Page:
While the architecture of HDFS presumes most applications will streamlarge data sets as input, the MapReduce programming framework can havea tendency to generate many small output files (one from each reducetask) further stressing the namespace resource. As a convenience, adirectory sub-tree can be collapsed into a single Hadoop Archivefile. A HAR file is similar to a familiar tar, JAR, or Zip file, butfilesystem operations can address the individual files within thearchive, and a HAR file can be used transparently as the input to aMapReduce job.
Scalability of the NameNode has been a key struggle[Shv10].Because the NameNode keeps all thenamespace and block locations in memory, the size of the NameNode heaplimits the number of files and also the number of blocksaddressable. This also limits the total cluster storage that can besupported by the NameNode. Users are encouraged to create largerfiles, but this has not happened since it would require changes inapplication behavior. Furthermore, we are seeing new classes ofapplications for HDFS that need to store a large number of smallfiles. Quotas were added to manage the usage, and an archive tool hasbeen provided, but these do not fundamentally address thescalability problem.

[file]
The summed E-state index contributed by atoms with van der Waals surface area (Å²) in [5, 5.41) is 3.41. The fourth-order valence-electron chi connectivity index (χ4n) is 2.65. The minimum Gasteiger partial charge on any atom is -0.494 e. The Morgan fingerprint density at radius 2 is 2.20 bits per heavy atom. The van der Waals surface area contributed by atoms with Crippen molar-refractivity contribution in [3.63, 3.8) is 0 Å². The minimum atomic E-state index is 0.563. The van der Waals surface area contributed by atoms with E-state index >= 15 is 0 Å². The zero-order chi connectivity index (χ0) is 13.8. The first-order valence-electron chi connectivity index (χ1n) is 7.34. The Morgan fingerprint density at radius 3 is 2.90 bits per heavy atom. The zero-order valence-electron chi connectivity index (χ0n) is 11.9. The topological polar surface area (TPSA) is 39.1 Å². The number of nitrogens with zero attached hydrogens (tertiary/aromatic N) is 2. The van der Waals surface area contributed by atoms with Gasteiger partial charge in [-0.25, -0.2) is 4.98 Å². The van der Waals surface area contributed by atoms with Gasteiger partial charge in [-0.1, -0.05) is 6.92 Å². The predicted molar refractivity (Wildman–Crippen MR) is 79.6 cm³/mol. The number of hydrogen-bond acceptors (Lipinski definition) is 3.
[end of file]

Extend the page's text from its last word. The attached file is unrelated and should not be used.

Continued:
A new feature allows multiple independent namespaces (and NameNodes)to share the physical storage within a cluster. Namespaces use blocksgrouped under a Block Pool. Block pools are analogous to logical units (LUNs) in a SANstorage system and a namespace with its pool of blocks is analogous toa filesystem volume.
This approach offers a number of advantages besides scalability: itcan isolate namespaces of different applications improving the overallavailability of the cluster. Block pool abstraction allows otherservices to use the block storage with perhaps a different namespacestructure. We plan to explore other approaches to scaling such asstoring only partial namespace in memory, and truly distributedimplementation of the NameNode.